New Map Shows How Our Neurons Communicate

A research team led by Cleveland Clinic and Oregon Health and Science University (OHSU) has pioneered a groundbreaking method to map brain communication crucial for understanding behavior changes in neurological disease patients, including Alzheimer’s disease. Dr. Hod Dana of Cleveland Clinic collaborates with OHSU’s Dr. Jacob Raber, a behavioral neuroscientist, in tracing the electrical connections that coordinate brain regions responsible for various tasks.

Behavioral and personality alterations in Alzheimer’s and related disorders stem from changes in brain function, according to Dr. Dana. Understanding the precise nature of these changes could open the door to slowing or halting the disease progression. Recording brain activity patterns underlying these behavioral shifts marks the initial stride towards achieving this.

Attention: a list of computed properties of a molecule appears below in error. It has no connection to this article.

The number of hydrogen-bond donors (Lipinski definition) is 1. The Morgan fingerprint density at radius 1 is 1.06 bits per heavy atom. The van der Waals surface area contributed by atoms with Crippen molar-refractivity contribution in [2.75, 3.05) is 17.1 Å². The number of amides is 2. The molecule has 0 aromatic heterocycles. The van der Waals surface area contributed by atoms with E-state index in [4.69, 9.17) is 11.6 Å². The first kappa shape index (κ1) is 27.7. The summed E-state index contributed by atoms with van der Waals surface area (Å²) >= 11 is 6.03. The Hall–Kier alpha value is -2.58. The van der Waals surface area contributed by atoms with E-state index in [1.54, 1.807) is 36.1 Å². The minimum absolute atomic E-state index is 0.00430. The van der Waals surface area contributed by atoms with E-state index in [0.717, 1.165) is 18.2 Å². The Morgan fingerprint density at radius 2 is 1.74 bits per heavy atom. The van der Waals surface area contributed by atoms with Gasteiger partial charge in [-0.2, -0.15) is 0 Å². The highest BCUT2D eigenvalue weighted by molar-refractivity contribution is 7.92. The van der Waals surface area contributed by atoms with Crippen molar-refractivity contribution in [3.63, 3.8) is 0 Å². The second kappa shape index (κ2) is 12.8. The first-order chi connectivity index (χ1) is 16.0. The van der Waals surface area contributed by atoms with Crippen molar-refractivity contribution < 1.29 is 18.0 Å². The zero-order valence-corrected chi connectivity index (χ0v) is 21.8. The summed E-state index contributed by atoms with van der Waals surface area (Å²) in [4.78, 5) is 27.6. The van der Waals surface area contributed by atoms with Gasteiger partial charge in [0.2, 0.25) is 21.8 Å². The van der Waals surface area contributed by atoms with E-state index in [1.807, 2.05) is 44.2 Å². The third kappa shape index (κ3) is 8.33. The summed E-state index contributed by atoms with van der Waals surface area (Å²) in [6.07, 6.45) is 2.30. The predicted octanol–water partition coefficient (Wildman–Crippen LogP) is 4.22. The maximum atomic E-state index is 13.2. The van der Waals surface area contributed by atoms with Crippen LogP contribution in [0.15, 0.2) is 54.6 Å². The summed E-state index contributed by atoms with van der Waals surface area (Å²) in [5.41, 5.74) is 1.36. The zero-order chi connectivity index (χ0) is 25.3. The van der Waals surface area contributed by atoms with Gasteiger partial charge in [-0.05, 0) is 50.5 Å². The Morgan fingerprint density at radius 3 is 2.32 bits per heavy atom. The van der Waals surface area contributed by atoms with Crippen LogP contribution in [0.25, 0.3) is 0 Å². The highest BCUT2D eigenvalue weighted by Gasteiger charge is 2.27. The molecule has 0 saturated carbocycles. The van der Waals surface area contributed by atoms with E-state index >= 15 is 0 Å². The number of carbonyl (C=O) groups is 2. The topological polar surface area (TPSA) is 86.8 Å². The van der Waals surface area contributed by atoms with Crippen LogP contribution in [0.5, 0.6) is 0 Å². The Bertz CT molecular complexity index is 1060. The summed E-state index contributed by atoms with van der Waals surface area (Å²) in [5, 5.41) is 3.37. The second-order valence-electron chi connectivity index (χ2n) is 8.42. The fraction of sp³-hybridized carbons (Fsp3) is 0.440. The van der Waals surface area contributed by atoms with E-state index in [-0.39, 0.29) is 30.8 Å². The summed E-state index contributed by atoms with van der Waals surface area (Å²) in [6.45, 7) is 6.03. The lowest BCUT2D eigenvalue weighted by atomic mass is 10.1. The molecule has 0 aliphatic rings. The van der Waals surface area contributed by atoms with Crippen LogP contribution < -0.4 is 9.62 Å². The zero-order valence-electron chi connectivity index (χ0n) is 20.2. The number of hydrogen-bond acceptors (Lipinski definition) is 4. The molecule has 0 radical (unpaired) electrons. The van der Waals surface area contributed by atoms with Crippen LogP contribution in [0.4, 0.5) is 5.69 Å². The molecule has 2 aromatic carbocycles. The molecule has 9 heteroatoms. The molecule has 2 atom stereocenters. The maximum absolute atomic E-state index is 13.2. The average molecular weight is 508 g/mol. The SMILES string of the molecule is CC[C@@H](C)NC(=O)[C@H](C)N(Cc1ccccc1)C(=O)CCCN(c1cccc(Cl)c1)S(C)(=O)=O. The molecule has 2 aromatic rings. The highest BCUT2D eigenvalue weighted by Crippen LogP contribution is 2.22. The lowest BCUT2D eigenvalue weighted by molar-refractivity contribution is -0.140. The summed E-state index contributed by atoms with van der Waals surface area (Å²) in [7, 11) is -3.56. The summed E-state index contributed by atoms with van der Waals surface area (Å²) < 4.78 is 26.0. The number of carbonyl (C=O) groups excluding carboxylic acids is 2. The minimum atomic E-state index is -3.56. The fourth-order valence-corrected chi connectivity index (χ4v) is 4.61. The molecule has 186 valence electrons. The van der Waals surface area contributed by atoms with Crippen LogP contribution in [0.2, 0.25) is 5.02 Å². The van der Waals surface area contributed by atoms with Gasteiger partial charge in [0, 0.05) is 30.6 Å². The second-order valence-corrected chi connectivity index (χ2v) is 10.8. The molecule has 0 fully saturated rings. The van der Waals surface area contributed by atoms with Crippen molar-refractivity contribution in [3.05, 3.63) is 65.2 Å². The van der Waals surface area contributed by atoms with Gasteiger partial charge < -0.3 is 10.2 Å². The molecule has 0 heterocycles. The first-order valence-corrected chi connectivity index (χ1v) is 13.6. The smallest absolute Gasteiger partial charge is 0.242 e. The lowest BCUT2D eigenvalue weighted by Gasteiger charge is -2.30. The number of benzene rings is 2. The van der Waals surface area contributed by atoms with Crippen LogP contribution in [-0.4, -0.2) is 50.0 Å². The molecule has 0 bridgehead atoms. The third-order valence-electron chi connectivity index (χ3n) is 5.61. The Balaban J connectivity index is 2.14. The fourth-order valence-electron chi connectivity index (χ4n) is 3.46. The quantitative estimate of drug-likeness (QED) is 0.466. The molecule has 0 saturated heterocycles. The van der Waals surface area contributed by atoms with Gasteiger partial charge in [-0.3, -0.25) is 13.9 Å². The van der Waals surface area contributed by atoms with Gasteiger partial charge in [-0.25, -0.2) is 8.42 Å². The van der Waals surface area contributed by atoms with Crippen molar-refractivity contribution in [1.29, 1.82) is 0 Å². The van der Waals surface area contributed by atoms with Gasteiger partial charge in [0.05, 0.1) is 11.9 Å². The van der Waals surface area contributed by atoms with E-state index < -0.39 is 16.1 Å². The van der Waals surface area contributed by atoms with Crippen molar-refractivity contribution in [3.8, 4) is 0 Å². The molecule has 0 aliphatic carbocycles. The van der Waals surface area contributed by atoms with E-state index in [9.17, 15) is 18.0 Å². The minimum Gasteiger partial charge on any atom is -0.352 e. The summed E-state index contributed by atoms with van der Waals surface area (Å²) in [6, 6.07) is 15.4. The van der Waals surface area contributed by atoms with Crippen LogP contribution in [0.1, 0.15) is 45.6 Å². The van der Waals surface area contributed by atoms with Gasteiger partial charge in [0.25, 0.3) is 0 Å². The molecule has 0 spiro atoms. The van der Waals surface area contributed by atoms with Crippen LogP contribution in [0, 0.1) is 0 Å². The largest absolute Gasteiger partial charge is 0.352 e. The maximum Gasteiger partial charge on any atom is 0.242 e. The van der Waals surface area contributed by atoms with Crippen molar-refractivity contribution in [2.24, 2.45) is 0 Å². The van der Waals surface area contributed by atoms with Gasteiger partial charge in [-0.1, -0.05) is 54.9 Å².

Decision-making, memory formation, and task completion all rely on brainwaves and neural pathways involving neurons. Researchers observe how neurons activate and deactivate under different circumstances to study the influence of brainwaves on behavior and decision-making.

The team’s recent publication in Nature Communications details their utilization of CaMPARI, a calcium sensor system, to map brain activity in preclinical models during cognitive tasks. Drs. Dana and Raber intend to employ CaMPARI in further preclinical studies to understand how Alzheimer’s-related genes impact neural signaling for learning and memory.

Their ultimate goal is to translate their findings into tests and interventions enhancing the lives of patients with neurological conditions, offering improved treatment options. Dr. Raber expresses optimism, saying, “We can now study the relationship between brain activation and cognitive performance at an unprecedented level. This marks the first steps in developing strategies to reverse these changes and enhance cognitive performance in those affected by neurological conditions. The future of behavioral and cognitive neuroscience is promising.”

Source NeuroScienceNews

Author: Neurologica